Did you know you can rate pages on Wikipedia now? It's new. And it's meant to get you involved, with the ultimate goal of increasing the site's accuracy, diversity and completeness. It won't work.
Sure. Wikipedia's new rate this page feature will drive more engagement. The rating tool is sure to get people interacting with the site more. But more people using the site, on a more casual level, has quite a lot of potential to be a very bad thing.
Ratings would work great if people weren't, well, people. That is to say, stupid, biased, and lazy.
Wikipedia found that most people who rated pages had never before edited anything. So by adding this feedback tool, they could make editors of readers. Although only a small subset made an edit—15 percent of those who were "invited" to edit a page after submitting a rating successfully did so—given the volume of Wikipedia's readers that adds up.
Wikipedia needs that. It's quit growing and lacks diversity. They've leveled off around 100,000 active editors. They assume (maybe wrongly) that they haven't hit peak smart people, and so they want to bring in more. And moreover, they want them not to all be white dudes (four out of five Wikipedia editors are male. Four out of five are from the Global North.) This tool, it hopes, will do that.
Get more people involved, the thinking goes, and you're bound to get more topics covered. Maybe so. But will it really make Wikipedia better? No. No it will not. Ratings are a terrible way to drive engagement.
I don't have to know anything whatsoever about a subject to rate something. Despite knowing essentially nothing about, say, Californium, under the new system I'll be able to rate that page. People love to rate things—even when those things are something they know nothing about. (See: app store ratings of apps by people who have not actually used the app.)
That would be totally surmountable, however, were it not for two other problems.
The Rate this Page feature will be fantastic for most pages on topics that are mundane and non-controversial. It'll make that pseudomorph page just sing, I'm sure. But it also seems ripe for abuse.
"Many people come to Wikipedia with an agenda," says Joanna Pearlstein, a senior editor with WIRED magazine in charge of its fact-checking operation. She's the one who makes sure that nobody who writes for WIRED uses Wikipedia as a source. "The examples of people mucking around with Wikipedia for their own personal purposes is legion. A few years ago, someone with an IP address out of the New York Times offices edited Condaleeza Rice's page to say she was a concert penis, rather than a concert pianist."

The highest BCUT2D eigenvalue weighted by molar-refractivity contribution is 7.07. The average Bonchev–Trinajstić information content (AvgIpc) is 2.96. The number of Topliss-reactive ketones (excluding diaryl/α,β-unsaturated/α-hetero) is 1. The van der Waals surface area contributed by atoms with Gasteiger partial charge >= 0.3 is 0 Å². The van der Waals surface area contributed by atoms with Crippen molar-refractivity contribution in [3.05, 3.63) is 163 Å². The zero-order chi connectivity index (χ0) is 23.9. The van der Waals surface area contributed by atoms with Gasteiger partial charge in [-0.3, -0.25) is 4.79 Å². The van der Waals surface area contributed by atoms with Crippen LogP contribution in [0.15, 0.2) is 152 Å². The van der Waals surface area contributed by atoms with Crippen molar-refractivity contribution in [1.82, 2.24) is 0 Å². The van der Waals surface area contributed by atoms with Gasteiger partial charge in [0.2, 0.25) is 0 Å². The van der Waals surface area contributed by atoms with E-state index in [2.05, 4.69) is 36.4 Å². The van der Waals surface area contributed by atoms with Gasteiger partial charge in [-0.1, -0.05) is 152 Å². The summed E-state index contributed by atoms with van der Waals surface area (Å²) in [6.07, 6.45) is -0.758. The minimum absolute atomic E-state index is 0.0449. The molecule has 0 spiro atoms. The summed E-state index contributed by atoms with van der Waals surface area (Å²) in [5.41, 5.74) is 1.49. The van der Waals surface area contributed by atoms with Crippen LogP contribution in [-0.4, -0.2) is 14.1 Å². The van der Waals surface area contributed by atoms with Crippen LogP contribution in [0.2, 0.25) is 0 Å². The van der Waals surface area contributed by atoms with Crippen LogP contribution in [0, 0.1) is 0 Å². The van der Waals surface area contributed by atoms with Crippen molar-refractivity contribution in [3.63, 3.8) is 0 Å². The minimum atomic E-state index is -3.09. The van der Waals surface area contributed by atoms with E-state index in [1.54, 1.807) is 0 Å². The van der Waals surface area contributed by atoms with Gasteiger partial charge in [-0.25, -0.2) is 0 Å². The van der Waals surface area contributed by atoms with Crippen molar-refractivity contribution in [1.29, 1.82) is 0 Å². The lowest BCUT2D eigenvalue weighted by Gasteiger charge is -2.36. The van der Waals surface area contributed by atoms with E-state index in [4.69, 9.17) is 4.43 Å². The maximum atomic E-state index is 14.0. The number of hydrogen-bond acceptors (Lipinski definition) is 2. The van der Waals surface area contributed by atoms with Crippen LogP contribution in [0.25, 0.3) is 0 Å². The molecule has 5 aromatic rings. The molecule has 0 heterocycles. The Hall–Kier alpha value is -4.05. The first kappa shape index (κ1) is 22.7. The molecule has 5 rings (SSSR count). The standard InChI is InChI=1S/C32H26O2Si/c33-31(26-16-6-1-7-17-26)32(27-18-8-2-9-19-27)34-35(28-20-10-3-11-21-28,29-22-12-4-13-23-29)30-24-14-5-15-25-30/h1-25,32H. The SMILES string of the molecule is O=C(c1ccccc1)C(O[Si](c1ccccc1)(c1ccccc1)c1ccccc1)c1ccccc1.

Pick just about any even marginally controversial topic or person on Wikipedia and look at its history. It'll be a sea of edits. Things that are truly contentious have to be locked down. The discussions on many of these pages often mirror the civility and courtesy you see on cable news programs.
People are going to give subjects they don't agree with shitty ratings just to express disapproval, even when the stories are accurate. Which brings me to problem number three.
Wikipedia's entire premise is that anyone can edit. That's messy, but it largely works. It works because there is a barrier to entry. You have to go to the trouble to actually click that edit link and change some text. You have to be motivated. People deface it constantly, but it's easy to revert those edits.
But ratings are something you can basically do on a drive-by basis. Click. Finished. Click. Finished. And there's no reverting somebody's opinion.
Not only will this make it easy to axe-grind, but it's not clear that (especially on controversial subjects) that it will make them any more accurate.
Disagree with something? Just give it a shitty rating. Feel like the evolution article should talk more about God's role? Slap it with a one-star rating for incompleteness. And then move on!
Imagine people doing this en masse. Imagine if, instead of Steven Colbert sending legions of viewers to Wikipedia to create their own realities, a popular media figure with an agenda—a Glenn Beck or Ed Schultz for example—sends his or her audience to Wikipedia to drive by downvote politically inconvenient articles.
Which matters because other people will come along behind them and see those poor ratings, and assume that stories that may very well be accurate and complete, are not, and vice versa.
If you want to get people engaged, ask them a question. As for their thoughts and their words and their expertise in a direct fashion. If you want to get the lowest common denominator, ask them for stars.
You can keep up with Mat Honan, the author of this post, on Twitter, Facebook, or Google+.